4th International Sea Duck Conference, seaduckconferencelogoSeptember 12-16, 2011. The Sea Duck Joint Venture has helped sponsor a North American Sea Duck Conference once every three years since 2002. These conferences provide opportunities for researchers and managers to share information and research results, conduct workshops on specific issues, and to hold related meetings. The 4th conference will officially be an international conference and will be held in Seward, Alaska, 12-16 September, 2011, with participants from the U.S., Canada, Russia and Europe, focusing on sea ducks in the North and the Arctic. It will be held at the Windsong Lodge, with three days of presentations and workshops, and there will be a chartered boat trip the last day into the Kenai Fjords to watch sea ducks. Registration is available on the website for the conference and the excursion.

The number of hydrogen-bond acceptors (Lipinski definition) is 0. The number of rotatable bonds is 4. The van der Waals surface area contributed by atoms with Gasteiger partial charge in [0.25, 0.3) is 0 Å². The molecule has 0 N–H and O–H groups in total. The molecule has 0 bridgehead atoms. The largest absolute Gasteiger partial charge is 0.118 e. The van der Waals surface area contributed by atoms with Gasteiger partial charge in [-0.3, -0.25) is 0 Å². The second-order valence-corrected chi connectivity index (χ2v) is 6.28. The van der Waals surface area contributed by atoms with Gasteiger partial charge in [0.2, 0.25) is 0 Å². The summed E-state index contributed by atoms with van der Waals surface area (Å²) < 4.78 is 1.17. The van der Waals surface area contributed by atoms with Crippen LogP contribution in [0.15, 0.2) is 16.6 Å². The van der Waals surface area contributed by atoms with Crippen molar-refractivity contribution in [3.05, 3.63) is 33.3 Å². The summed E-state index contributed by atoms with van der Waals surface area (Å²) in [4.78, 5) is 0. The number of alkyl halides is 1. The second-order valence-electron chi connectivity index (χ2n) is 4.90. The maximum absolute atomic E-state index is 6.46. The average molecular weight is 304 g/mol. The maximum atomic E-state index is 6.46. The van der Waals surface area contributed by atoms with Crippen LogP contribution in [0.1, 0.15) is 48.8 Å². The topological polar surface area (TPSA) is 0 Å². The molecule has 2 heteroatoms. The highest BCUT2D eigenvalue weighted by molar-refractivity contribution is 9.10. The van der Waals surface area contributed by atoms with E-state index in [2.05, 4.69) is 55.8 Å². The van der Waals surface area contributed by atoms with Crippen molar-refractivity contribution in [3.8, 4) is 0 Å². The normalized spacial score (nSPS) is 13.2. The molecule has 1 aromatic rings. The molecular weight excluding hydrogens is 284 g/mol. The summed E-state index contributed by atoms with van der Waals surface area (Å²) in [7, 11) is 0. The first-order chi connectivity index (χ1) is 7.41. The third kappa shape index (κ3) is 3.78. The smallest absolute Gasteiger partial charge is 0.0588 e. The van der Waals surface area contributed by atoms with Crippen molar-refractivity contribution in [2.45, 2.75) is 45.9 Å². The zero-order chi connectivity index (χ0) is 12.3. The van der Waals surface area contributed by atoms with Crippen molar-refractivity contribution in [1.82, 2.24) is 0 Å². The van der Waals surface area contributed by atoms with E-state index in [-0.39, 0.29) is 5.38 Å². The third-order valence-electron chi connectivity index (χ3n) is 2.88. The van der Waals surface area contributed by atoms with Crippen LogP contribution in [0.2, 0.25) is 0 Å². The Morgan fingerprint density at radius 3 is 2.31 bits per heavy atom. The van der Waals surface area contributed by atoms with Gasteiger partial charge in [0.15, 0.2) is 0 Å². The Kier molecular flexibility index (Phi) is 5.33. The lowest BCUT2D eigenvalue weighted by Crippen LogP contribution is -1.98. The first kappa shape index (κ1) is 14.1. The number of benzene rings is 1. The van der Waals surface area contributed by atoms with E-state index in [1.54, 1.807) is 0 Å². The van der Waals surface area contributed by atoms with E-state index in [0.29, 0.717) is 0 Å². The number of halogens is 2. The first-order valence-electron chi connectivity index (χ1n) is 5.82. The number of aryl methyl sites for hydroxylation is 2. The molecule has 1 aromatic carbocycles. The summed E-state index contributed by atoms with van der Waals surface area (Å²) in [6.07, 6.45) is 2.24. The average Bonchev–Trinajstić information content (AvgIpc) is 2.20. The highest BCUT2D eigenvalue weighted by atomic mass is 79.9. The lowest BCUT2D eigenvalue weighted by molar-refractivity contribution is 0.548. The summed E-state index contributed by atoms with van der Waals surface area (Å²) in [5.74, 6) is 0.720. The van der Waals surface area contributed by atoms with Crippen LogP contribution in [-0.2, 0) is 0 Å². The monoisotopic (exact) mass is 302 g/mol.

Lowell Wakefield International Fisheries Symposium, September 14-17, 2011.The 27th Lowell Wakefield International Fisheries Symposium, entitled "Fishing People of the North: Cultures, Economies, and Management Responding to Change," will be held in Anchorage, Alaska. This international symposium will provide a forum for scholars, fishery managers, fishing families, and others to explore the human dimensions of fishery systems and growing need to include social science research in policy processes. The conference is part of the University of Alaska Fairbanks Sea Grant program.    


Advanced Workshop on Oil Spills In Sea Ice: Past, Present and Future Fermo